Our fourth informal get-together to discuss style, CSS, web standards, and other Ã¼ber geek topics will be this Thursday, May 22 at Atlas Cafe in the Mission. In addition to what Tantek mentions, I’ve been thinking about independent projects, like the CSS Zen Garden, which cross disciplines and show off the power of beautiful design and efficient coding, and could also create interesting discussion. Join us if you can.
Over at Mezzoblue, Dave Shea introduces a wonderful space in which we can explore and experience the intersection of beauty and innovation. His CSS Zen Garden offers examples of aesthetically-pleasing layouts constructed with clever techniques intended to showcase the power and potential of skilled CSS design. continued
Via a post on css-discuss from the lead designer, Cingular Wireless launches the next big commercial site to adopt XHTML for markup and a heavy reliance on CSS for layout and presentation. Apart from my natural interest level in this arena, Cingular happens to be my wireless carrier, which adds to my own intrigue. continued
Already know the basics of CSS? Want to learn more about the ins and outs? It’s not too late to join Westciv’s free self-paced online course, currently covering CSS Level 2. I’d recommend looking into it if you’ve never bothered to see what Westciv offers. Because how convenient is free? New material comes out each week, replacing the prior week’s material. Of course you could buy the course if you want to take it at your own pace (faster or slower, without material disappearing). Or you can simply follow along with each of the 18 weekly doses Westciv will provide under the free course schedule. This course assumes an understanding of the foundations covered in CSS Level 1, so it may be confusing to jump in as a beginner. The course started last week, and has already moved on to Week 2. But the introduction from Week 1 is still available — possibly for a limited time, so get there quick.
Alright. It was low-hanging fruit. I couldn’t resist. I mentioned the launch of the New Yahoo! Search a couple days ago. After wading through their code for an hour or two last night, I almost gave up. But determination kicked in. I’m not going to add any hoopla or propaganda. I’m not even going to claim whether it’s a solid improvement or a horrible compromise. Does it look pretty in Netscape 4? Hell, no. With very few design liberties, new markup, and about 85 stylesheet rules written from scratch, here’s a few free hints of what Yahoo! Search could be if it used valid XHTML+CSS. Cleaner code. Heavy reliance on CSS. And, of course, as you’d expect: no tables in sight. continued
In the continuing trend of large sites converting to web standards and CSS-based layouts, Fast Company finds the religion and adopts it as their own. FC relaunched their site today, giving up reliance on tables for layout. Instead, they turn to lean XHTML markup combined with the power and flexibility of CSS. File sizes of various pages were cut in half and speed up the site dramatically. New features make improvements to the site’s accessibility. Color schemes can be changed each month with little more than the flip of a switch. FC details some of the new features in a revised Site Guide. continued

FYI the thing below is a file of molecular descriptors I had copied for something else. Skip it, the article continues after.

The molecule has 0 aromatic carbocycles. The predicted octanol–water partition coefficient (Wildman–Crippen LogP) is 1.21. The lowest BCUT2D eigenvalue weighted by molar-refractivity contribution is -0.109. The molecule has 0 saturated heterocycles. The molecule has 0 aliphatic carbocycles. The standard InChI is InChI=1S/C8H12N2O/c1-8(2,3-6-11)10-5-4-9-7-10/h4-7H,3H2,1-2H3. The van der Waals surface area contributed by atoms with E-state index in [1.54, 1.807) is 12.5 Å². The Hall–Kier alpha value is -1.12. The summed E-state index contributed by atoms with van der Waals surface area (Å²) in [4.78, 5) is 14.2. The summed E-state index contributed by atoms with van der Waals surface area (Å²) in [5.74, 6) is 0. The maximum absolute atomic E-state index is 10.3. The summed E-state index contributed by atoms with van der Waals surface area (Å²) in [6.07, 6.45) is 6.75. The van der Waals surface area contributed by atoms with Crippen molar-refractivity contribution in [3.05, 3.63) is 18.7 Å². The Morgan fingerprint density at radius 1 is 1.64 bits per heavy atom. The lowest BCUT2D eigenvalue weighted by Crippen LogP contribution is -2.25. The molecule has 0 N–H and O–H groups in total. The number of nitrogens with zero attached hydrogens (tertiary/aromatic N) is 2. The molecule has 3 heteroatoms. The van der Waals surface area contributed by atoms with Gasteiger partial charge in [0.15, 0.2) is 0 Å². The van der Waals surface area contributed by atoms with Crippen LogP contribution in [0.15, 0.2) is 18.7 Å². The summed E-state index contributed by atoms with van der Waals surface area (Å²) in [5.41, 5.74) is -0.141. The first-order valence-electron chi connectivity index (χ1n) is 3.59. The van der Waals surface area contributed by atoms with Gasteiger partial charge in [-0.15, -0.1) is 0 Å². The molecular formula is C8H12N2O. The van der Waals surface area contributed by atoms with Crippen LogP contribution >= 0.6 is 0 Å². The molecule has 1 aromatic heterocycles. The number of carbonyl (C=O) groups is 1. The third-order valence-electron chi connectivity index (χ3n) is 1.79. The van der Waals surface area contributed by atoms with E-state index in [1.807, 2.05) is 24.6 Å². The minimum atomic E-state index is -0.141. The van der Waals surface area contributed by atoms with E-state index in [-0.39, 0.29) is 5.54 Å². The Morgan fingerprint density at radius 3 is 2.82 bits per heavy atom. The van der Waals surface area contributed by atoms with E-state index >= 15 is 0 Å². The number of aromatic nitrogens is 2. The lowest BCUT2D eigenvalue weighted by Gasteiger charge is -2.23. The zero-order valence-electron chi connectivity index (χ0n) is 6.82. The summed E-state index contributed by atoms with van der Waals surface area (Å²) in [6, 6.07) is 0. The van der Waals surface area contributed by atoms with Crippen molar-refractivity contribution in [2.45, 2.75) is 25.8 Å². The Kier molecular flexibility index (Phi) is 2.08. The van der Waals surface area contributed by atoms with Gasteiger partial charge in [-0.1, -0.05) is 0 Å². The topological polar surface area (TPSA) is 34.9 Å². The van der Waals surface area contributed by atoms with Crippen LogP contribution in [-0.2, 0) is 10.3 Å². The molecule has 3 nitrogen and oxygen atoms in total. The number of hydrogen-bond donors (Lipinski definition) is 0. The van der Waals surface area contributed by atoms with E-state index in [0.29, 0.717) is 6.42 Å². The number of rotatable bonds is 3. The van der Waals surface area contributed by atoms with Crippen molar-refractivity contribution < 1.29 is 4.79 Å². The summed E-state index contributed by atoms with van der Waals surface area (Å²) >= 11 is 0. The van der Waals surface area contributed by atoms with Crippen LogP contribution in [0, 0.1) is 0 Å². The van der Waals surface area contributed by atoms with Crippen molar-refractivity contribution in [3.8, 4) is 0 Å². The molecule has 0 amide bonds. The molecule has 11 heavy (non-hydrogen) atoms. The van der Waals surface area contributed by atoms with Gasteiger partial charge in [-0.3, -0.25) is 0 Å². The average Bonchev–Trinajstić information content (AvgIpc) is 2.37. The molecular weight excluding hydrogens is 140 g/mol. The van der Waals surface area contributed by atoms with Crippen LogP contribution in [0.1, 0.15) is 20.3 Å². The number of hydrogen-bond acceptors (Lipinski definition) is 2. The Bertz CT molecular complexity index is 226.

Sitting down where we please. Foaming at the mouth. Blood pumping through our veins. Well, ok. Probably not quite what you’ve been seeing happen in San Francisco over the last few days. More like a distraction to get our minds away from what’s happening here for a brief bit. Eric will be in town starting this weekend. Assuming none of us have been arrested for innocently walking down a sidewalk, we thought it appropriate to gather in the Haight for our third — yet unnamed — caffeine-assisted discussion about style, standards, design, and blogging, etc.
Tantek discovered another open wifi network at Rockin’ Java. The three of us, and any other friendly folk who’d like to join us, will be there this Sunday (March 23) from 2pm until whenever. So far, our first two gatherings have been small and informal, with discussion floating freely to whatever we deem appropriate or interesting. We expect this one to follow suit.
In all cases, when I asked JAWS to read the whole page, I heard: “Using background dash image to replace text vertical bar example one hello world exclaim“. [Replacing “one” by “one point two”, etc. as appropriate] I am using Internet Explorer 6.0.
Jeffrey Zeldman writes up a very worthwhile read on the recent hot topic of CSS backgrounds. He appropriately attributes the original technique to Todd Fahrner, (from whom we’ve all drawn a lot of inspiration and practical problem-solving) and dubs it the Fahrner Image Replacement (FIR). In addition to providing several more benefits of the technique, Jeffrey also gives us a hint or two of future intentions with his ongoing redesign of zeldman.com. continued
If anyone read the CSS tutorial I wrote last week involving use of the
background-image property, they should be aware of an apparent critical flaw in the method as it’s currently described. It’s hard to tell whether the flaw is in the method itself, or simply in the way screen readers verbalize text of a page. A footnote added to the bottom of the tutorial tonight reads as follows: continued